Presentation on theme: "EI Survey on the Status of Women in Unions, Education and Society - previews and snapshots - On the Move for Equality EI’s First World Women’s Conference."— Presentation transcript:
EI Survey on the Status of Women in Unions, Education and Society - previews and snapshots - On the Move for Equality EI’s First World Women’s Conference 20-23 January 2011, Bangkok
Survey Process Development of questionnaire: Spring 2009 Survey conducted: July – November 2009 (March 2010) Data analysis: March – July 2010 First draft technical report: September 2010 Final report: February 2011 Process supported by: EI Regional Offices (especially Equality Coordinators), EI Status of Women Committee, EI Research Unit
Key Results 1.Response Rate 2.Representation of Women in Unions 3.Unions’ Activities on Gender Equality 4.Access to and Gender Equality in Education 5.Gender Equality for Teachers 6.The Status of Women in Society
Data is representative 199519982001200420072010 Absolute number of MOs 64110784477 138 Percentage of MOs 24%39%25%14%18% 34% EI in 2010: 402 MOs, representing almost 30 Million education workers Survey in 2010: Highest absolute response rate (138 organisations) Second highest relative response rate (34% of member organisations)
Response Rate Light bars: percentage of responding member organisations Dark bars: percentage of individual members represented by responses
Measures for Gender Equality 50% of the unions have mechanisms for gender representation in high decision-making positions; mostly quotas: But those unions don’t necessarily have a better representation of women in high decision making positions and bodies. Policy by itself is not enough Relevance of other factors (more research needed) 199519982001200420072010 Quotas, reserved places -23%32%26%31%
Women in Unions: acceleration needed The percentage of women in executive boards and in leadership positions is rising slowly but unsteadily. 199519982001200420072010 % female members 66%> 50%63%53%> 50%59% % women at conference 43%-50%54%51%47% % women in executive board 35%< 30%25%33%46%39% % women in leadership --< 20%21%37%36%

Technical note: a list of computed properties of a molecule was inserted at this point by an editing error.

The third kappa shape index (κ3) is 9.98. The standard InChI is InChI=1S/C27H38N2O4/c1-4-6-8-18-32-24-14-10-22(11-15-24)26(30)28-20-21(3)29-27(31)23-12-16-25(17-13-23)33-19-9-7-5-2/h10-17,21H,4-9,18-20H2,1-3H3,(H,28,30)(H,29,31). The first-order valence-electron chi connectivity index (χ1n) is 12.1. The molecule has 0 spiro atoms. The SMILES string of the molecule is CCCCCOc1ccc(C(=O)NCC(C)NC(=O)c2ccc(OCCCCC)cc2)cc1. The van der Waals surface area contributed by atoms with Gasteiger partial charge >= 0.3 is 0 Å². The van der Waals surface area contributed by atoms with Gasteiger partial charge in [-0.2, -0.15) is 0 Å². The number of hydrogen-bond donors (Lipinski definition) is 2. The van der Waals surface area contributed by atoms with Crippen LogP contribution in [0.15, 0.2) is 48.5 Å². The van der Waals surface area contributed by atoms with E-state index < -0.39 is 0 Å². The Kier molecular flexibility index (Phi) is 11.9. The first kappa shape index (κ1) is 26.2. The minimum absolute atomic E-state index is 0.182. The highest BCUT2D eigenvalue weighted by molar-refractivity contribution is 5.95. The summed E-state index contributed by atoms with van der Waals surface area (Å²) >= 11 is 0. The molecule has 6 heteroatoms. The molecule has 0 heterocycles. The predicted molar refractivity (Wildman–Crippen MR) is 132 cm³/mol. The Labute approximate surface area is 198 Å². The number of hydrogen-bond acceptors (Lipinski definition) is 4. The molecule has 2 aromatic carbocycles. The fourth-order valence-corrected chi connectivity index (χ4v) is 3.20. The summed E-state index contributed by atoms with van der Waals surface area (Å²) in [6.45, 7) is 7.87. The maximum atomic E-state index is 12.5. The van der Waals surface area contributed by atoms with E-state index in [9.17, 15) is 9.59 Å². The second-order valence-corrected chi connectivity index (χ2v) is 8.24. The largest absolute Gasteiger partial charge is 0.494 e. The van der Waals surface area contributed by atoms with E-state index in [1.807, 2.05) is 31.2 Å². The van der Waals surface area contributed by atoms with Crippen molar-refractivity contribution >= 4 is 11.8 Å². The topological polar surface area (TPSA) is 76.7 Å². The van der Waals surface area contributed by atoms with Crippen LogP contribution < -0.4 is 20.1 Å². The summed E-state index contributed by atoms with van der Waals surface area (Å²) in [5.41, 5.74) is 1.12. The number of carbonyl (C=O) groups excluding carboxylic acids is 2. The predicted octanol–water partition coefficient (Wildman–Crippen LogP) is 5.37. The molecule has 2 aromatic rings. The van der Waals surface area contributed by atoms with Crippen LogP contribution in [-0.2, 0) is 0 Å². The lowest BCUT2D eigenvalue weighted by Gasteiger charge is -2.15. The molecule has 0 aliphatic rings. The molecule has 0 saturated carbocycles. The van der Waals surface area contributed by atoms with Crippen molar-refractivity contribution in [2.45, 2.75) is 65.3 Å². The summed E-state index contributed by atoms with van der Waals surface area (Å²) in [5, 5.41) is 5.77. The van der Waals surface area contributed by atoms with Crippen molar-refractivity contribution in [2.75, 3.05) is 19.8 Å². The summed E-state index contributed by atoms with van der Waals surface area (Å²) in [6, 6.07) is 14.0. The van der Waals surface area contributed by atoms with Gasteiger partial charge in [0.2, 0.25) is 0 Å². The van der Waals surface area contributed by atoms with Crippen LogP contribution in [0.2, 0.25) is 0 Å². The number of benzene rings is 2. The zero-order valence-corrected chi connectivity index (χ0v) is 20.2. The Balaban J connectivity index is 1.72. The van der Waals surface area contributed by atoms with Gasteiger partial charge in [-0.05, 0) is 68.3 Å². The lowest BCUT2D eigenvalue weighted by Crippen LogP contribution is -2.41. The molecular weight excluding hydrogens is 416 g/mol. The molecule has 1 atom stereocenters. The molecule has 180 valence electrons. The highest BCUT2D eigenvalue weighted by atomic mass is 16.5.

Women in Unions: Representation Women constitute the majority of the union membership in most regions, but they are underrepresented in the union leadership.
Union Structures, Policies, Activities 126 unions responded to this question: 106 unions have a structure for gender equality. 113 unions carry out activities related to women’s rights and/ or gender equality. Unions that have structures for gender equality also have more policies and organise more activities on this issue. Gender equality committees, women’s networks and caucuses take the initiative for activities.
Barriers to Education Most relevant barriers: Child labour, including forms of domestic labour Traditional gender stereotypes, early childbearing, early marriage Illness or death of parents/ caretakers Low quality and lack of education infrastructure (schools in rural areas, safe transport to and facilities in schools) Poverty, cost of education (rather send sons to school than daughters) Many unions indicate that girls are more affected by these barriers (especially in Africa).
Legal Framework and Union Policy Widespread: > 80% government implementation > 50% in union policy Maternity leave Pay equity Provisions against sexual harassment Less frequent: < 60% government implementation < 30% in union policy Affirmative recruitment policies Complaints mechanisms in case of discrimination
Teachers’ Pay Women are overrepresented in pre-school and primary education, where the average salaries are lower; and underrepresen- ted in higher edu- cation, where the salaries are higher. Note: Patterns are similar in all regions, but salary levels are different. Lowest in Africa and Latin America, highest in Europe.
Gender Equality in Society Big gap between legal provision and actual implementation. Gaps reported most frequently: -Labor market (equal access to high job positions) -Politics (equal opportunity to take part in politics) -Violence against women (in public spaces, domestic violence)
Reasons for Implementation Gap Member organisations’ explanations for the implementation gap: Gender stereotypes: glass ceiling, lack of recognition of women’s skills Male group dynamics and hierarchies/ male bonding Unequal division of family responsibilities